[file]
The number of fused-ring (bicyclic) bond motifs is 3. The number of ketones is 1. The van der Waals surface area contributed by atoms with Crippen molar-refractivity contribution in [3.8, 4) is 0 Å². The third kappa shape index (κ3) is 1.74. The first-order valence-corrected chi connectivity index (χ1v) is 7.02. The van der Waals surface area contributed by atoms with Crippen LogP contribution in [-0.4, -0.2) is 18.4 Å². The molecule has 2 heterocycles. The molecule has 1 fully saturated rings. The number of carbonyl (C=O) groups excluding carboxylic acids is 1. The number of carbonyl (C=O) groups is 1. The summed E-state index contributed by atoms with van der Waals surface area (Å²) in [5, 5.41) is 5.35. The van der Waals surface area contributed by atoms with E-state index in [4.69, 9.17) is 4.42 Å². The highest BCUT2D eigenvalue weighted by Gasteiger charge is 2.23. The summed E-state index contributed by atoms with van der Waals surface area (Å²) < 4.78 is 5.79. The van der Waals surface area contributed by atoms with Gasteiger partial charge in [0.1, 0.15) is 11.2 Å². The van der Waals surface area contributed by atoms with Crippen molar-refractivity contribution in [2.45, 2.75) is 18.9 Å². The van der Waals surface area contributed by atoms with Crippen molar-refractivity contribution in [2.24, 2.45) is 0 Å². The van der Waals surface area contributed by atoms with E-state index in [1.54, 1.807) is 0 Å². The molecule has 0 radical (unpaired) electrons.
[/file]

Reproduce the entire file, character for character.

The number of fused-ring (bicyclic) bond motifs is 3. The number of ketones is 1. The van der Waals surface area contributed by atoms with Crippen molar-refractivity contribution in [3.8, 4) is 0 Å². The third kappa shape index (κ3) is 1.74. The first-order valence-corrected chi connectivity index (χ1v) is 7.02. The van der Waals surface area contributed by atoms with Crippen LogP contribution in [-0.4, -0.2) is 18.4 Å². The molecule has 2 heterocycles. The molecule has 1 fully saturated rings. The number of carbonyl (C=O) groups excluding carboxylic acids is 1. The number of carbonyl (C=O) groups is 1. The summed E-state index contributed by atoms with van der Waals surface area (Å²) in [5, 5.41) is 5.35. The van der Waals surface area contributed by atoms with E-state index in [4.69, 9.17) is 4.42 Å². The highest BCUT2D eigenvalue weighted by Gasteiger charge is 2.23. The summed E-state index contributed by atoms with van der Waals surface area (Å²) < 4.78 is 5.79. The van der Waals surface area contributed by atoms with Gasteiger partial charge in [0.1, 0.15) is 11.2 Å². The van der Waals surface area contributed by atoms with Crippen molar-refractivity contribution in [2.45, 2.75) is 18.9 Å². The van der Waals surface area contributed by atoms with Crippen molar-refractivity contribution in [2.24, 2.45) is 0 Å². The van der Waals surface area contributed by atoms with E-state index in [1.54, 1.807) is 0 Å². The molecule has 0 radical (unpaired) electrons.